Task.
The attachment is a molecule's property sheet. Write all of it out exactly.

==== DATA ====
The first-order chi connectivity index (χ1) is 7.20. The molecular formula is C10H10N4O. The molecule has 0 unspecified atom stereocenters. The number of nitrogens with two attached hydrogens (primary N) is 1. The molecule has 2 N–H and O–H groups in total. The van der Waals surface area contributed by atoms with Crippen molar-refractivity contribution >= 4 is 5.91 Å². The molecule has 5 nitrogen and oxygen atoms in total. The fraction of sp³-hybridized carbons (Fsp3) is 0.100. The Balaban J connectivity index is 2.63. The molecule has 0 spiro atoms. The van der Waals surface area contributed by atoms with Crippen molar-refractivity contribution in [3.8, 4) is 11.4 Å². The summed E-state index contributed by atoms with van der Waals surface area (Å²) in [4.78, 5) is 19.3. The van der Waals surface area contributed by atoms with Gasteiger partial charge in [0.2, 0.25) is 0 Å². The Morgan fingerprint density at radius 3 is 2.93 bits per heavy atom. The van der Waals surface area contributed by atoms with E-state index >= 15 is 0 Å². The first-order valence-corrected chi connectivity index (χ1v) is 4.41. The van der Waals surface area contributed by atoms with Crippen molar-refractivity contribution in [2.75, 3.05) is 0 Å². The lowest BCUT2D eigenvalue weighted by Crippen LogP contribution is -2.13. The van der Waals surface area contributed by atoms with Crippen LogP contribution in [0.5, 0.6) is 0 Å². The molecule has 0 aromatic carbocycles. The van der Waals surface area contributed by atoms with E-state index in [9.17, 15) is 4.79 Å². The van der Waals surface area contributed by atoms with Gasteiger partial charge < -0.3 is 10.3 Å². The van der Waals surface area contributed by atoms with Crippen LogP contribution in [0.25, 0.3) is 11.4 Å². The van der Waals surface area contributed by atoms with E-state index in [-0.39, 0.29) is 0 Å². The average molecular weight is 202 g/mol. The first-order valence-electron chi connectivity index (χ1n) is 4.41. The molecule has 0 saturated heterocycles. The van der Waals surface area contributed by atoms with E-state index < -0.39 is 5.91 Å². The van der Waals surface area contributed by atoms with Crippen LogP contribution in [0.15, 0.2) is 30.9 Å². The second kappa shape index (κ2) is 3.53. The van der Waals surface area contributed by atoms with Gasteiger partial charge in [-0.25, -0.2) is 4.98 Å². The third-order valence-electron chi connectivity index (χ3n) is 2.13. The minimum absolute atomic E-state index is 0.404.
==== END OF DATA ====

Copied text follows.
The first-order chi connectivity index (χ1) is 7.20. The molecular formula is C10H10N4O. The molecule has 0 unspecified atom stereocenters. The number of nitrogens with two attached hydrogens (primary N) is 1. The molecule has 2 N–H and O–H groups in total. The van der Waals surface area contributed by atoms with Crippen molar-refractivity contribution >= 4 is 5.91 Å². The molecule has 5 nitrogen and oxygen atoms in total. The fraction of sp³-hybridized carbons (Fsp3) is 0.100. The Balaban J connectivity index is 2.63. The molecule has 0 spiro atoms. The van der Waals surface area contributed by atoms with Crippen molar-refractivity contribution in [3.8, 4) is 11.4 Å². The summed E-state index contributed by atoms with van der Waals surface area (Å²) in [4.78, 5) is 19.3. The van der Waals surface area contributed by atoms with Gasteiger partial charge in [0.2, 0.25) is 0 Å². The Morgan fingerprint density at radius 3 is 2.93 bits per heavy atom. The van der Waals surface area contributed by atoms with E-state index >= 15 is 0 Å². The first-order valence-corrected chi connectivity index (χ1v) is 4.41. The van der Waals surface area contributed by atoms with Crippen molar-refractivity contribution in [2.75, 3.05) is 0 Å². The lowest BCUT2D eigenvalue weighted by Crippen LogP contribution is -2.13. The van der Waals surface area contributed by atoms with Crippen LogP contribution in [0.5, 0.6) is 0 Å². The molecule has 0 aromatic carbocycles. The van der Waals surface area contributed by atoms with E-state index in [9.17, 15) is 4.79 Å². The van der Waals surface area contributed by atoms with Gasteiger partial charge < -0.3 is 10.3 Å². The van der Waals surface area contributed by atoms with Crippen LogP contribution in [0.25, 0.3) is 11.4 Å². The van der Waals surface area contributed by atoms with E-state index in [-0.39, 0.29) is 0 Å². The average molecular weight is 202 g/mol. The first-order valence-electron chi connectivity index (χ1n) is 4.41. The molecule has 0 saturated heterocycles. The van der Waals surface area contributed by atoms with E-state index < -0.39 is 5.91 Å². The van der Waals surface area contributed by atoms with Crippen LogP contribution in [0.15, 0.2) is 30.9 Å². The second kappa shape index (κ2) is 3.53. The van der Waals surface area contributed by atoms with Gasteiger partial charge in [-0.25, -0.2) is 4.98 Å². The third-order valence-electron chi connectivity index (χ3n) is 2.13. The minimum absolute atomic E-state index is 0.404.